“By the end of this week, the justices will likely know, their law clerks will know, and the rest of us have to wait until June,” says Steven Engel, who clerked for Justice Anthony Kennedy from 2000 to 2001.
For the Supreme Court, this week’s oral arguments were, in some ways, the easy part: The justices got to pepper the plaintiffs and defendants with questions about the law. Today, they start digging into a three-month process of writing up a decision on the Affordable Care Act’s constitutionality.
It starts with a conference on Friday, where the justices— and only the justices —likely will discuss this week’s oral arguments. At the end, they will vote — starting with the most senior member of the court, Chief Justice John Roberts, and ending with the most junior, Justice Elena Kagan — on the matter.
“They generally go down the line, and vote,” says John Bash, a former clerk for Justice Antonin Scalia. After that, the senior justice on each side assign who will write the opinion. They go back to their chambers, and the justices begin writing.
Opinions tend to start circulating about a month or six weeks after the conference meeting, according to former clerks, with both the majority opinion and the dissent going to all nine justices. Justices start indicating whether they’ll sign onto a brief, write a concurring opinion or ask for certain changes. The memos tend to be formal, and often brief.
“Let’s say Kagan is writing the majority and Justice Kennedy is joining her,” recalls one former Kennedy clerk. “The simplest memo would read something like, ‘Dear Elena, please join me.’ That means, please join me to your opinion.”
Usually justices stick with the initial position they adopted in the conference. But every now and then, they’ll switch their opinions; the law clerks I spoke with estimated that happened about once every term.
“There’s a 98 percent likely the votes as they’re set down in conference will remain the votes,” says Harry Litman, a former clerk for Justices Kennedy and Thurgood Marshall. “There’s a stronger chance that important chunks of the decision will be modified, softened or revised to account for possible concerns.”
Even though such switches are rare, they can sometimes have dramatic impacts. Yale Law School’s Akhil Reed Amar recalls how Justice Anthony Kennedy switched his vote in a 1992 case, Planned Parenthood v. Casey , providing a fifth vote to uphold Roe v. Wade’s protections of legal abortion.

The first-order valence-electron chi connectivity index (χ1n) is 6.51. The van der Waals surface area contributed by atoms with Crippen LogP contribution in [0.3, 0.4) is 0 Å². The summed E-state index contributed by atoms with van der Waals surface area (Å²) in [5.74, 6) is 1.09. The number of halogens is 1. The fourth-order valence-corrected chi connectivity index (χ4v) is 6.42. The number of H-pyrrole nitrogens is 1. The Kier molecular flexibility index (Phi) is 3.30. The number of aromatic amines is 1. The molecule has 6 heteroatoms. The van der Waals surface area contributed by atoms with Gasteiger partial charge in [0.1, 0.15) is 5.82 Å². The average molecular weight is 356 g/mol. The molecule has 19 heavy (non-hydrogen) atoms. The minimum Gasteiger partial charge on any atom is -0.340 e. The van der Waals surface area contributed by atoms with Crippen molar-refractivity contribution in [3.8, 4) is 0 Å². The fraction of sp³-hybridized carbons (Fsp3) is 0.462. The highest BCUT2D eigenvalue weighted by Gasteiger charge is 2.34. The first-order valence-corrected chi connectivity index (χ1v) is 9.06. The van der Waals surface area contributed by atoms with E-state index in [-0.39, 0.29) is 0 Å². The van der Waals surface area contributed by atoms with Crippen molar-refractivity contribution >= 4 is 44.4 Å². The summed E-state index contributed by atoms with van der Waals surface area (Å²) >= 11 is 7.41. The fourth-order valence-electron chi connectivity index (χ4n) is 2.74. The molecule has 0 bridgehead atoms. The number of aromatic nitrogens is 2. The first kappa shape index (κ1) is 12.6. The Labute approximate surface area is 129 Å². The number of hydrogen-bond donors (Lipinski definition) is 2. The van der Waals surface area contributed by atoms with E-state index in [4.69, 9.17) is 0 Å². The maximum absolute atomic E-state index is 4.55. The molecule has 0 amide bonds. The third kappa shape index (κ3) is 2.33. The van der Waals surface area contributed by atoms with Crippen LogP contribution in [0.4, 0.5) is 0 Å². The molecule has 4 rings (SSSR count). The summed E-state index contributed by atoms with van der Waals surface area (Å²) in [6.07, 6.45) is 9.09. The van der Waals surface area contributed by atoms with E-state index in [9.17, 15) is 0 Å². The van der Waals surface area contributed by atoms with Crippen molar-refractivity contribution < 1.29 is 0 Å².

“Kennedy famously voted, in Casey, to overrule Roe,” Amar said. “And he switched during the writing process and slipped to reaffirm Roe.”
How much lobbying goes on between justices is difficult to say. Many of their deliberations - like the conference meeting - happen behind closed doors, with only the nine justices present. Not even law clerks attend those meetings.
“I didn’t really see it,” said Bash, the former Kennedy Clerk. “I think its uncommon. Justices are very busy people. And you’re also dealing with people who are very experienced in the law, who know what they’re doing. They have 80 cases per term, are here year in and year out. So most of their correspondence is done in conference and writing.”
If it does happen, it’s likely not this week: Litman recounts little lobbying happening prior to the conference, where the justices vote.
“It wouldn’t be unprecedented, on a case like this, for two justices to have a sort of walk in the woods,” he says. “But it would be unlikely to have that take place pre-conference.”
Who, if anyone, might be able to sway a fellow justice? Amar would put his money on the Court’s most junior member, Justice Kagan.
“It happens rarely, but it does happen during the back and forth, and actual drafting of opinions, when you have to write very carefully and figure out the argument,” Amar said. “It happens rarely, but you change your mind. And if anyone can do that, I think Elena can. So I’m really glad Obama put her on the Court.”
All the deliberations are up against a firm deadline: The Court must issue its decision on the Affordable Care Act by the time its term ends in the last week of June. That’s when the rest of the country gets let in on what, for three months, will be one of America’s best kept-secrets.